But at the end of the day, we couldn’t do it. I don’t know why they sent me a second coupon. But it doesn’t matter.

Because Mom knows and God knows.

The Eye of the Needle

6vs1q4go1mdabh35c1qtsldqs.1000x976x1Every time I publish one of these blog posts in which I talk about my spiritual life, I’m uncomfortable. After all, who am I to feel like I have anything to tell anyone about being a good and faithful servant of God? Attending a Catholic school from Kindergarten through 12th grade certainly doesn’t give me the necessary credibility. Especially since I was sent to the principal’s office on more than one occasion because my uniform skirt didn’t meet the necessary guidelines, i.e., touching the floor when kneeling at daily Mass. People – it was 1969! Oh, it did once I got to the principal’s office because the reason my skirt was short was that I had folded over the waist three or four times. It probably doesn’t surprise you that I didn’t really fool the principal when I entered her office with a skirt down to my knees. (It didn’t fool my mother either, but as good a Catholic as she was, she never really thought highly of some of the school rules. I remember when I was in grade school, a rule was issued that girls couldn’t wear sleeveless dresses to school. “Oh, yes,” I remember her saying, “because there’s nothing sexier than a 6-year-old’s underarms.”)

But I digress, something I do very well.

Despite my lack of credibility, the gospel readings keep slamming me in the face, and I need you all to assure me of my salvation. For example, in yesterday’s gospel from my old friend St. Mark, Jesus tells the rich man that in order for him to make it to heaven, he had to give away all of his worldly goods.  Dang, thought the rich man. Gulp, thought I. St. Mark tells us the rich man’s “face fell” and I’m certain mine did. It does every time I hear that gospel. Heck, I don’t want to give away my big screen television. How am I supposed to watch the Broncos or Dancing With the Stars?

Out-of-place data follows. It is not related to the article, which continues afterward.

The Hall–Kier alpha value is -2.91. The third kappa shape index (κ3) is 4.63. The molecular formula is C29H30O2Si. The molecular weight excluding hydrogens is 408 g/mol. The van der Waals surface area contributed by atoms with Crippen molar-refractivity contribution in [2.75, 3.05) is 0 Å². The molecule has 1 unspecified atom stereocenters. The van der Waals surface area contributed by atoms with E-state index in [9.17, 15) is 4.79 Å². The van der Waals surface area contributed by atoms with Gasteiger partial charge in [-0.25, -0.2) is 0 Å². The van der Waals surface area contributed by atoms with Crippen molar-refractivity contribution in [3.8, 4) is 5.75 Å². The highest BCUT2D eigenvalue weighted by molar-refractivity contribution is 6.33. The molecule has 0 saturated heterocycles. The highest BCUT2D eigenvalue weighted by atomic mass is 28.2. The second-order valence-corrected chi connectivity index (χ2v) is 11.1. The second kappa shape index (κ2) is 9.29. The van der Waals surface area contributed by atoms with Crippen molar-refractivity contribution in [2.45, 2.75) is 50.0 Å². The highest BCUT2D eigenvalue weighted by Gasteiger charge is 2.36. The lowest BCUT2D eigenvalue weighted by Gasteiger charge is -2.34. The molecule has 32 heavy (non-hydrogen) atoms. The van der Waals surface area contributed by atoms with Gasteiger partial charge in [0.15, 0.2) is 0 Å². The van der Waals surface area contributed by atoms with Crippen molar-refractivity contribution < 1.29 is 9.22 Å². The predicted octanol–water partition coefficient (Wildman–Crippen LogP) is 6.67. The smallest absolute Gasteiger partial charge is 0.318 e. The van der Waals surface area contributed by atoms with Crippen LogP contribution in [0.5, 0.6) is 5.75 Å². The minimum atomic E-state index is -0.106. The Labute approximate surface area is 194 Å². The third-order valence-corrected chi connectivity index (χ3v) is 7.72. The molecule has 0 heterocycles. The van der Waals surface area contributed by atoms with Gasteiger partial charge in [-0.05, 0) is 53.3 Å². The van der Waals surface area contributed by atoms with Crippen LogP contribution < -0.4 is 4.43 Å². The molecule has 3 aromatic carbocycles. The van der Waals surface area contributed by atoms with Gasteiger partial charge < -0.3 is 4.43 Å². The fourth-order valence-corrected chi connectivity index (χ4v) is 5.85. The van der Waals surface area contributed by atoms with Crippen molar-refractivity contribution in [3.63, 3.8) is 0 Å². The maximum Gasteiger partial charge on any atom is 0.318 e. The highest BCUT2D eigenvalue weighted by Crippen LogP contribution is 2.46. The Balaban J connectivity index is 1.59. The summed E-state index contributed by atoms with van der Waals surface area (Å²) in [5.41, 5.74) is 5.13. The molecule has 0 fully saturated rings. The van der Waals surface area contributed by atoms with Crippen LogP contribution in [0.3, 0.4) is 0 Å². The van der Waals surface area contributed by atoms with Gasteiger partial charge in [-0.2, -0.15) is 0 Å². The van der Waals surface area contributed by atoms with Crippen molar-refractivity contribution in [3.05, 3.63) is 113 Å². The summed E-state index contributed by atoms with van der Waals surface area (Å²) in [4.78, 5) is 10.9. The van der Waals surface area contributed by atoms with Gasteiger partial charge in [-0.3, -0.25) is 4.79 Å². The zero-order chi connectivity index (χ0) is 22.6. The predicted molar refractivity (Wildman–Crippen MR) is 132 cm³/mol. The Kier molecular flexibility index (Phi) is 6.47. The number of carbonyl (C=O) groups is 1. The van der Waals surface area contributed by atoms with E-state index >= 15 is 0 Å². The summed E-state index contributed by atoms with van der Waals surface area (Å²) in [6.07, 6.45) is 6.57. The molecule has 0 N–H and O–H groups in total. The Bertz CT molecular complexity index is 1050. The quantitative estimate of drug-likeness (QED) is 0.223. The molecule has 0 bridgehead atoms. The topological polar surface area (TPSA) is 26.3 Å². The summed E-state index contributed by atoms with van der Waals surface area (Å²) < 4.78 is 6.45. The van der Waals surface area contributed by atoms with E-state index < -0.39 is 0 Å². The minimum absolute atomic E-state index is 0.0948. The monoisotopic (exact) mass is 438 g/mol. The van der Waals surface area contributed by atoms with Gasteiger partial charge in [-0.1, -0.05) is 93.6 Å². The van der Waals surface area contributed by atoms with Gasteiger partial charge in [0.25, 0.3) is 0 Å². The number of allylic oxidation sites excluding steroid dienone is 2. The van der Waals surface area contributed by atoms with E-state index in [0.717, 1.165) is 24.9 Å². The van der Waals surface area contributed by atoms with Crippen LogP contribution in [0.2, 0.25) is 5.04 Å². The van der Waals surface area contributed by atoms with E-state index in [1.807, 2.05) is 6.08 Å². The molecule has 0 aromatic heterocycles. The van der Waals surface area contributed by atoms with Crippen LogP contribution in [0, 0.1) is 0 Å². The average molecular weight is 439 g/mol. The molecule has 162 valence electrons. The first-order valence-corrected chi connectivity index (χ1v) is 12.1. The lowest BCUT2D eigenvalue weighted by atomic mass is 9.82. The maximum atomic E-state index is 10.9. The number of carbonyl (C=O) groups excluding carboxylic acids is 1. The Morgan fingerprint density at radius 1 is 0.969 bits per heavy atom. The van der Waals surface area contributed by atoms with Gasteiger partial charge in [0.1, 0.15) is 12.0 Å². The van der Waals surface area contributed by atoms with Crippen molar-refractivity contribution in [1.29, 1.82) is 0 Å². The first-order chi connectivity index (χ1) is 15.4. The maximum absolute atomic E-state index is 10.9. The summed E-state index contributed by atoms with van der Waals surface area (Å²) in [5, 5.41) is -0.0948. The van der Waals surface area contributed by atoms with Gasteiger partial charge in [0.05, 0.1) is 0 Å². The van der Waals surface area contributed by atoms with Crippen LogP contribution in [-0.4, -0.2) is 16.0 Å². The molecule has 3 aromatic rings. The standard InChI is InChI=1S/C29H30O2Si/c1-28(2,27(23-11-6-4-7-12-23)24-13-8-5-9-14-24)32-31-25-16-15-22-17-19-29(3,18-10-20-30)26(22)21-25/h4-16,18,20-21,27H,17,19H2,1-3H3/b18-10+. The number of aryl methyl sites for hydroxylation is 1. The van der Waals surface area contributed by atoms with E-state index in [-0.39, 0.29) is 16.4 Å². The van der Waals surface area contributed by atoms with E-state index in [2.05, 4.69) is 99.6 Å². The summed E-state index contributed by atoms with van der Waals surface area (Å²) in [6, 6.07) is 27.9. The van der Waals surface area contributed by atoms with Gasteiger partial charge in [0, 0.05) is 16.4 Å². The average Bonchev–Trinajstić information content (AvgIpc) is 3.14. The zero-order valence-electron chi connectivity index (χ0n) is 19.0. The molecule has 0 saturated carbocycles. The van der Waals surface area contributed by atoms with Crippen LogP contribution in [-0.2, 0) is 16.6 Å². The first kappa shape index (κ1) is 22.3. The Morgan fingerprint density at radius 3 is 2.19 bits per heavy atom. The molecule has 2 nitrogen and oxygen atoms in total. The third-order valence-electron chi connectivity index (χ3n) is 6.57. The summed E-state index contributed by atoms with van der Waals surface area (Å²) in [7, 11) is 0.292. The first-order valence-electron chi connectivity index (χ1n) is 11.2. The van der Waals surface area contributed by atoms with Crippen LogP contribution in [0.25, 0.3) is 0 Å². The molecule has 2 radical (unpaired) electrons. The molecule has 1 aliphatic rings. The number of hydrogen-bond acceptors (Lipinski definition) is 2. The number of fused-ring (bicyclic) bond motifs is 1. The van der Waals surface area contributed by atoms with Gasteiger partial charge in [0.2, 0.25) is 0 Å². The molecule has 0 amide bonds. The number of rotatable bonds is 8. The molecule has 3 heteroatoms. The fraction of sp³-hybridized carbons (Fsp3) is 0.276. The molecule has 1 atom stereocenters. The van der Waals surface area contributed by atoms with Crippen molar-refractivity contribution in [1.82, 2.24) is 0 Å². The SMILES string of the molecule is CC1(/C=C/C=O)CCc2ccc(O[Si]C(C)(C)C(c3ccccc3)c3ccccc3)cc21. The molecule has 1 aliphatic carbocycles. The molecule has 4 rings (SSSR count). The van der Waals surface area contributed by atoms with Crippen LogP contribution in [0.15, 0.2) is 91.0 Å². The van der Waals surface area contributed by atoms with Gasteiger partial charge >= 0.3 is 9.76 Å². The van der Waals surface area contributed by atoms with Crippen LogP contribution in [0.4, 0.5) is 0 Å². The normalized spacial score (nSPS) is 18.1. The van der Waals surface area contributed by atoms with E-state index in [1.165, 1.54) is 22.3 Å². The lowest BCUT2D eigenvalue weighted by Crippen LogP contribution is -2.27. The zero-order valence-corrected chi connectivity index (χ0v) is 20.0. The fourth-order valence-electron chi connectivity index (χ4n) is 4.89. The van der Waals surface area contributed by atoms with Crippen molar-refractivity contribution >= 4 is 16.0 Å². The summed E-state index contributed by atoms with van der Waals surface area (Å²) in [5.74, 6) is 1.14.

As I sat back to listen to Father Larry’s homily, I was prepared to hear him assure me that I didn’t have to give up my iPad after all. As I recalled, every time that particular gospel is read, the priests assure us that we don’t have to give up everything and eat only locusts and honey. To my relief, Father Larry did, in fact, assure me giving away everything was unnecessary. However, he put it in a way that actually made some sense. He pointed out that Jesus told the rich man that he should follow the commandments: You shall not kill; you shall not commit adultery; you shall not steal and so on. The rich man assured him that he did indeed follow all of God’s commandments and had since a mere youth. For the most part, so do I, or at least I try.

But, said our homilist, Jesus went on to tell the rich man – and therefore me – that it isn’t simply what we don’t do, but just as important, or perhaps even more important, what we do.

Gulp, I thought again. Because the fact of the matter is that while I think about doing a lot, I mostly don’t getting around to doing anything. I can be more generous with my time and talents. When I get mail from nonprofits asking for money, I can actually give money instead of tossing them out without even opening the envelope. I always tell myself I should carry a stack of one dollar bills and when I’m at a stoplight where someone is holding up a cardboard sign, I could actually hand him/her a couple of dollars without thinking about whether or not he or she deserves my money. After all, it isn’t up to me to judge.

“Then who can be saved,” the disciples asked Jesus, who responded, “For human beings it is impossible, but not for God. All things are possible for God.”

Even saving my pitiful butt. I’m going right now to put some dollar bills in my car.